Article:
This equinoctial weather is playing havoc with the holidays. There is a half-hearted dusting of snow on the rooftops, nothing serious, but enough for the cats to peek out of the door and turn back again.
I am celebrating with some 78% chocolate with cocoa nibs and will get back out of bed when the house warms up a little. This indulgence (excuse?) does at least give me some time to tell you about yesterday. After we had done our shopping at Globe town market - Easter flowers from Joannes, scallops from the Downeys, fruit from Leslie Herbert, veg from Patrick Goggins,- we visited St John at Bethnal Green. I've walked past the church hundreds of times and yet never looked inside. It is one of three London churches designed by Sir John Soane, austere and beautiful, flagstone floors, peeling paint, dark wooden pews, with empty nameplates leftover from the days when you could pay for a private pew. Yesterday it was a buzz of activity with excellent women of the parish busy getting ready for the easter celebration. Dustpans and brooms stood around in corners with buckets of flowers waiting for expert hands to arrange them. And there were visitors, like us, who had come to see Chris Gollon's Stations of the Cross, a project which had taken eight years. The last painting, the Crucifixion, had been finished just a few days before and put up with the paint still drying. It was fascinating to see how the work had progressed. The earlier paintings were full of cartoonish noisy grotesques, the same kind of faces you see in hectic towns anywhere if you look closely. The later ones were much starker, elegiac. Together they were incredibly affecting and moving. You can see them all here, you can read what other people have said about them here or you can buy his work here. Even if you don't normally follow links, do take a look. If you want to get the full effect, you will have to go and see them yourself. In situ.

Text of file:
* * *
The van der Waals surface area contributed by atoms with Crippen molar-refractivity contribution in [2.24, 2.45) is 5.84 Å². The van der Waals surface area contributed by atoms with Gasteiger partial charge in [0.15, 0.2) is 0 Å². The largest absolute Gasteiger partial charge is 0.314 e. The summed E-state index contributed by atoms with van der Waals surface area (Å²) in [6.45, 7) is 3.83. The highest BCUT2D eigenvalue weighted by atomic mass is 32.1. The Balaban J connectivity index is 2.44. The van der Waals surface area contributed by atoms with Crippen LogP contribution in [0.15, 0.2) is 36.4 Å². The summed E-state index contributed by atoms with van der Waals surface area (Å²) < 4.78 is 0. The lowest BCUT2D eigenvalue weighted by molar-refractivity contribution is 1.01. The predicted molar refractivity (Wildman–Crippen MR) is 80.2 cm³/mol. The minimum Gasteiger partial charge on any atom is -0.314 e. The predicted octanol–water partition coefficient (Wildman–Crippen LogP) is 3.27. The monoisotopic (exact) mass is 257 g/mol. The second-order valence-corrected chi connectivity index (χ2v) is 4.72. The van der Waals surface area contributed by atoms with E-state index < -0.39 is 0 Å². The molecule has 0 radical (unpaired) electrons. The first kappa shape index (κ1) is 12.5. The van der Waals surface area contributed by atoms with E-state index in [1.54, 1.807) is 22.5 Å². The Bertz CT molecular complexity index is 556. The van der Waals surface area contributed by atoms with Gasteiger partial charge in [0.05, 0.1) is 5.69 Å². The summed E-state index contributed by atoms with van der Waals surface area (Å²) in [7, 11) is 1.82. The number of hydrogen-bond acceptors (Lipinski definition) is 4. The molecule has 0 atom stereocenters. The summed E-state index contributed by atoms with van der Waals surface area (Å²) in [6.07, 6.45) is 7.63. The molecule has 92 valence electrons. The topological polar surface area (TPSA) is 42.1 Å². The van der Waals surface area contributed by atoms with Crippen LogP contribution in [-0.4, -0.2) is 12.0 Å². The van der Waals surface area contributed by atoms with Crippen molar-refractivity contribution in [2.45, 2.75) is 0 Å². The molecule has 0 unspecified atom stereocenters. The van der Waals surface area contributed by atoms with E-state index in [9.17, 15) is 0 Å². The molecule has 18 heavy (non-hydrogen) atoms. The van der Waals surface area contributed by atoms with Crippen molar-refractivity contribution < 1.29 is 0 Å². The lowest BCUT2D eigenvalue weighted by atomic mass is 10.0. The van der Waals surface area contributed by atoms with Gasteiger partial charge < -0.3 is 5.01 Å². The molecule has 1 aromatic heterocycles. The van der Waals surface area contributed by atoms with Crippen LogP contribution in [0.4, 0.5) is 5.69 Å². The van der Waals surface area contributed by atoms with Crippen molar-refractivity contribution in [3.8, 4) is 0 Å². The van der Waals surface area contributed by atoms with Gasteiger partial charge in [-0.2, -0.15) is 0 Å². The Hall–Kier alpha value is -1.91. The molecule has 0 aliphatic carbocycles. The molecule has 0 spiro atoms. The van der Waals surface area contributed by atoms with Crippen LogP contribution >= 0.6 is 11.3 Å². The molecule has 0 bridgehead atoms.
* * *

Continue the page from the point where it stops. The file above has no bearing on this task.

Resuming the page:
I could tell you more about the day. The visit to the Tate to see the Camden Town painters (interesting, in parts, especially the faces of bored, proud Londoners and the move of the city to the country) and Drawn from the Collection (see the Tacita Dean blackboard); or the visit to my aunts; or how quietly pleased my mum was with her big bunch of lusciously pink tulips; how irritated I was to have forgotten to take my camera out with me; how delicious the scallops were when we had them for tea; how good the barley wine tasted; or how I am unashamed to have had the bed warmed by a hot water bottle.
I shall be studying for the rest of this week, so I'm secretly hoping that the weather will stay cold as otherwise I shall want to be out having fun. In the meantime, I'll leave you with these easter flowers from one of John's school gardens that I have been saving for you - enjoy your holidays.